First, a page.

The Daily Recruiter

The Ezine for Executive Managers … brought to you by The SearchLogix Group.

Why Do I Trust You?

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“By Becky Robinson, of BeckyRobinson.com”

On a cool summer morning, a person I’d never met before dropped by for coffee. Introduced by a friend (virtually), she followed up to meet me in person. I liked her instantly, and we connected easily. Part of my trust in her came from my friend’s introduction. Because he trusts her, I trust her. But my experience in meeting her increased my trust.

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Why Your Managers and Firm Get Hiring Wrong and What to Do About It

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The hiring process is abysmal in a good number of the firms I encounter in my work as a consultant and coach. Everyone nods their heads affirmatively when they talk about the need to get the right people in the right seats. And then they proceed to contradict themselves by executing a series of what can only be described as bone-headed processes that would stress the patience of a statue.

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Give the Millennials What They Want—Great Leaders

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“By Marcia Reynolds, of 101Article.pro”

Employees are finally speaking up, holding bosses accountable for being true leaders and walking away from their jobs when their needs aren’t met.

“Why can’t she just be happy with the job she has?” It’s a common question managers are asking today—and one I recently received at my leadership development program. I answered it with another question: “What are you doing to help her appreciate her work?”

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12 Things Even the Best Leaders Can Forget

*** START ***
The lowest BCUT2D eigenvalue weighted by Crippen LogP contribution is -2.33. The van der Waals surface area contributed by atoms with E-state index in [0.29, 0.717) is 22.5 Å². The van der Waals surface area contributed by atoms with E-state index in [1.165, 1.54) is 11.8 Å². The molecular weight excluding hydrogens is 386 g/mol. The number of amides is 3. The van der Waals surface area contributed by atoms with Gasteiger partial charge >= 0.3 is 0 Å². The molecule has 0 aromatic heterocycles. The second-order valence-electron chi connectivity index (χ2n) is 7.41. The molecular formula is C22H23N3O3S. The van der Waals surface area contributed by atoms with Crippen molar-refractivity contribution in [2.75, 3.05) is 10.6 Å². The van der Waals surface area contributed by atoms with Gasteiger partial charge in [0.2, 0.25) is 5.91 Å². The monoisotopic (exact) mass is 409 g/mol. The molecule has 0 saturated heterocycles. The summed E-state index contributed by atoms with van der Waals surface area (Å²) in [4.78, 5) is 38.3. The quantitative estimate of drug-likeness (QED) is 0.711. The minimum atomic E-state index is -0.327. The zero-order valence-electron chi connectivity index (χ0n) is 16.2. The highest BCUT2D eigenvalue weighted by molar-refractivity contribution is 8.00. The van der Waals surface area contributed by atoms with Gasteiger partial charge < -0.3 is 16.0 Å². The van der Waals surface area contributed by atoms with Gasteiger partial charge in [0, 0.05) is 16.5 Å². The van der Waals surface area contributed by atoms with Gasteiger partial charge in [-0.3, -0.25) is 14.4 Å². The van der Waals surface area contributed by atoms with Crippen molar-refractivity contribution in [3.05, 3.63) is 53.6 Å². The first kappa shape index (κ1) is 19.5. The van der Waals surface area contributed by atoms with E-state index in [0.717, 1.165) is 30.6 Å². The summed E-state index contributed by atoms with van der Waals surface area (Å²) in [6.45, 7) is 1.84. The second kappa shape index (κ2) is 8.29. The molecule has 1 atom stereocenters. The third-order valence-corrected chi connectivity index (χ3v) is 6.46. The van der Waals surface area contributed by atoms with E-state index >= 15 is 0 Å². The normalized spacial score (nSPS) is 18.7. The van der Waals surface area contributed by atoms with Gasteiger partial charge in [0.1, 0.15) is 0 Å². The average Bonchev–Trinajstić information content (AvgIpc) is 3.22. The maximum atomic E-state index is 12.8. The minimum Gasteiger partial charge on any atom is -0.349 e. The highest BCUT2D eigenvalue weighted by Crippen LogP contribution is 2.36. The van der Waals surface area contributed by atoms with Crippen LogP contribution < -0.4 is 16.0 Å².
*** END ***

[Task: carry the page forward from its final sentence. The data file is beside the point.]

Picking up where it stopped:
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“By John Rampton, of 101Article.pro”

Leaders have a lot to do, so sometimes they forget things—important, big-picture things.

Leaders might seem superhuman at times. They aren’t. They’re mortals, just like anyone else. And with a lot on their plates, caught up in the details of their role, they can forget to do things—big-picture things, like the 12 below.

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3 Questions Leaders Should Ask Their Team

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“By Mario Moussa and Derek Newberry, of  FinanceInBusinessLife.com”

The executive team at Ford Motor Company in the 1950s made one of the best decisions and then one of the worst decisions in company history. Our research and experience at the Wharton School tells us that the Ford team is not alone in its schizophrenic decision-making; even the smartest groups often make poor choices. Understanding why can help you ensure that you consistently get the best out of your top team. Let’s look at what went right, and then wrong, at Ford.

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5 Ways to Show Up Like a Leader and Build Culture Every Day

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“By LeadershipFreak.blog”

#1. Know why you’re showing up.

  1. How do you want people to feel about themselves when you’re around?
  2. How do you want people to feel about you when you walk away?